Although I am not a professional translator, but rather a researcher and lecturer, I remember being interested in translation and languages ever since I was a very young child. The first clear memory I have of being fascinated by the different ways in which people used “languages” (you will understand in a minute why I put the word in inverted commas) dates back to my early childhood. I grew up in Italy, surrounded by immediate family members speaking not only standard Italian, but also quite often – especially at home – local dialects, of which there are literally hundreds in Italy; the dialects used by people speaking informally in Italy vary quite dramatically from each other in terms of accent, pronunciation, vocabulary used to refer to everyday objects, etc., even within relatively small areas, to the extent that most dialects are mutually unintelligible. I clearly remember being very intrigued (but also slightly confused…) by the fact that my grandparents, who were originally from two villages only 30 kilometers apart from each other, used quite different words in their own dialects to refer to me as “the baby” at family gatherings (in case you are wondering, these dialect words from the Marche region are “frichì” and “fantillu”, which have no resemblance to their standard Italian equivalent “bambino”!). This is the earliest indication that I remember of my strong interest in linguistics and translation, although I can’t explain how I ended up working with English from my precocious interest in Italian dialects!

What was the most important obstacle for you to overcome in building your career as a language professional?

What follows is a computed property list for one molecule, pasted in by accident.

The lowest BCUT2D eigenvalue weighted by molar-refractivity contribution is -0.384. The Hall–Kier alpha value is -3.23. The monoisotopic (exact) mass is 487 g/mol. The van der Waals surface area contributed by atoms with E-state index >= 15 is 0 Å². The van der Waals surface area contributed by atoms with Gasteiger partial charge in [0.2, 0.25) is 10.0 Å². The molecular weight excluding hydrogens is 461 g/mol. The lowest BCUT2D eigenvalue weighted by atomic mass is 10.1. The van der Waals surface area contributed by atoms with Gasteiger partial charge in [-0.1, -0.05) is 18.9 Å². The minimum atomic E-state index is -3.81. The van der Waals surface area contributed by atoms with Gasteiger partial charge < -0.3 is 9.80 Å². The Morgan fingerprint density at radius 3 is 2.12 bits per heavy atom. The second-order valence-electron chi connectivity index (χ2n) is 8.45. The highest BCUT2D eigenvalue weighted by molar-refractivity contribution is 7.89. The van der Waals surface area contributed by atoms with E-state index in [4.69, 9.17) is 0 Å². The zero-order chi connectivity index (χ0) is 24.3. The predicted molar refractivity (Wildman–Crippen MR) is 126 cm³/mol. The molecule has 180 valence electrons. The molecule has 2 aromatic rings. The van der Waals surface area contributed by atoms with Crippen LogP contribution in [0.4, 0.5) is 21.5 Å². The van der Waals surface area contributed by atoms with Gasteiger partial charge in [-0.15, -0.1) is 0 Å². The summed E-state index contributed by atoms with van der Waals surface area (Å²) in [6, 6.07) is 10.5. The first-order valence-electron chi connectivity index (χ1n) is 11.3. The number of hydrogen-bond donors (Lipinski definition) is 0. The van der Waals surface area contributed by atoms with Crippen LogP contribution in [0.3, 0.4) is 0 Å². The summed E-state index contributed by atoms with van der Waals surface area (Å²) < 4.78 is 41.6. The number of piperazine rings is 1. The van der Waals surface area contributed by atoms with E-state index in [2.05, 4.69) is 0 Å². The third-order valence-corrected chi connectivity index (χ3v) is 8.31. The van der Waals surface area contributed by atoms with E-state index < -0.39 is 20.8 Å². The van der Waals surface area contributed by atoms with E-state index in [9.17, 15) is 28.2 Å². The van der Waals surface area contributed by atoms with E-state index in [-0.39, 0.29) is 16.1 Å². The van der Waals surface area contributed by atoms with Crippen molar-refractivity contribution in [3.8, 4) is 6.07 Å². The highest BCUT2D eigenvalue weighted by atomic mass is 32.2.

I got my first degree in translation studies from the School for Interpreters and Translators of Bologna University in Forlì, Italy. I then went on to earn other postgraduate degrees in the UK, but ironically I had to struggle quite a lot to complete my first degree in Italy. This was because we had to study two foreign languages, which in my case were English and German, in addition to Italian. I was a rather weak student in German, so much so that at one point I considered abandoning it to replace it with Russian (which I enjoyed learning and for which I got good marks as an elective optional subject). On the other hand, especially in the first half of my 4-year degree, I consistently got very low marks (and quite a lot of fails, sadly!!) for my German exams. But I persevered and in the end I managed to get my degree, although to this very day I don’t quite know how I managed to pass all the very tough German language and translation tests!

What is the greatest issue facing translators working in your country?

Probably the greatest challenge for translators in any country and working with any language today is to be flexible and open to embracing the far-reaching changes brought about by technology in the profession.

What is your prediction for the future of human translation?

I expect it to be bright and shining, especially for quality-oriented talented and trained translators who are skilled enough to offer diversified and competitive services for text types and domains in high demand. For sure, translators working with high-density languages such as English and Spanish will continue to prosper, but I think that there will also be good opportunities for professionals focusing on niche language combinations.

You will be presenting in the upcoming ProZ.com international conference in Pisa on the topic of “Machine translation, quality and post-editing”. What can conference attendees expect to learn or know from your presentation?

Everything (OK, make that NEARLY everything…) they ever wanted to know about machine translation and post-editing but were afraid to ask…

ProZ.com international conference in Pisa, Italy

Join Federico and other language professionals on June 28-29 in Pisa, Italy, for the annual ProZ.com 2014 international conference.

Visit event page »            View event program »            View related social events »


How would you describe machine translation usefulness, limitations or threats?